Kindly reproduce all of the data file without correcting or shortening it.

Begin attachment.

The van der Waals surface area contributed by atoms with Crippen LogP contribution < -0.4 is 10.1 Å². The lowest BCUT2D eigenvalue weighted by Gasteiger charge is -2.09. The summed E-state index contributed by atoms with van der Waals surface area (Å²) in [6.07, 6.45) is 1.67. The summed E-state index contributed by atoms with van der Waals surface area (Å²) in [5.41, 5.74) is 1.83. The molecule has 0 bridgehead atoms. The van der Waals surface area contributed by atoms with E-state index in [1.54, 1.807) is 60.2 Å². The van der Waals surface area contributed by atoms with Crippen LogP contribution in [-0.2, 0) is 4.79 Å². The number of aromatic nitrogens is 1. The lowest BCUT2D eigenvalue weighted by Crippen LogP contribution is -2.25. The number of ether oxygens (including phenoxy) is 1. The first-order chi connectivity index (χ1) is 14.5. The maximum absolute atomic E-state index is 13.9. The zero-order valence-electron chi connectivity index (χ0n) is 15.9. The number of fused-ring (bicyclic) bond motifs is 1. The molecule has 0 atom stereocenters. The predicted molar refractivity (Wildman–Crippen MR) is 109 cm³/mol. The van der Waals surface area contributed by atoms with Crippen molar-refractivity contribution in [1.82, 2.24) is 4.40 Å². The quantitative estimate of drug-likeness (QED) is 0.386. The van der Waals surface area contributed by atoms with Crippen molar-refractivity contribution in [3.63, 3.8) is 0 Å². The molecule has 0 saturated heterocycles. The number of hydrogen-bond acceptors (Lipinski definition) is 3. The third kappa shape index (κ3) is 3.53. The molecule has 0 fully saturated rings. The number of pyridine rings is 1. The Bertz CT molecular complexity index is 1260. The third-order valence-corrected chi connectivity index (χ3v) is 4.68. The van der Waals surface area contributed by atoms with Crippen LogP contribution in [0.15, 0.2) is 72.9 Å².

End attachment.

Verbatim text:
The van der Waals surface area contributed by atoms with Crippen LogP contribution < -0.4 is 10.1 Å². The lowest BCUT2D eigenvalue weighted by Gasteiger charge is -2.09. The summed E-state index contributed by atoms with van der Waals surface area (Å²) in [6.07, 6.45) is 1.67. The summed E-state index contributed by atoms with van der Waals surface area (Å²) in [5.41, 5.74) is 1.83. The molecule has 0 bridgehead atoms. The van der Waals surface area contributed by atoms with E-state index in [1.54, 1.807) is 60.2 Å². The van der Waals surface area contributed by atoms with Crippen LogP contribution in [-0.2, 0) is 4.79 Å². The number of aromatic nitrogens is 1. The lowest BCUT2D eigenvalue weighted by Crippen LogP contribution is -2.25. The number of ether oxygens (including phenoxy) is 1. The first-order chi connectivity index (χ1) is 14.5. The maximum absolute atomic E-state index is 13.9. The zero-order valence-electron chi connectivity index (χ0n) is 15.9. The number of fused-ring (bicyclic) bond motifs is 1. The molecule has 0 atom stereocenters. The predicted molar refractivity (Wildman–Crippen MR) is 109 cm³/mol. The van der Waals surface area contributed by atoms with Crippen molar-refractivity contribution in [1.82, 2.24) is 4.40 Å². The quantitative estimate of drug-likeness (QED) is 0.386. The van der Waals surface area contributed by atoms with Crippen molar-refractivity contribution in [3.63, 3.8) is 0 Å². The molecule has 0 saturated heterocycles. The number of hydrogen-bond acceptors (Lipinski definition) is 3. The third kappa shape index (κ3) is 3.53. The molecule has 0 fully saturated rings. The number of pyridine rings is 1. The Bertz CT molecular complexity index is 1260. The third-order valence-corrected chi connectivity index (χ3v) is 4.68. The van der Waals surface area contributed by atoms with Crippen LogP contribution in [0.15, 0.2) is 72.9 Å².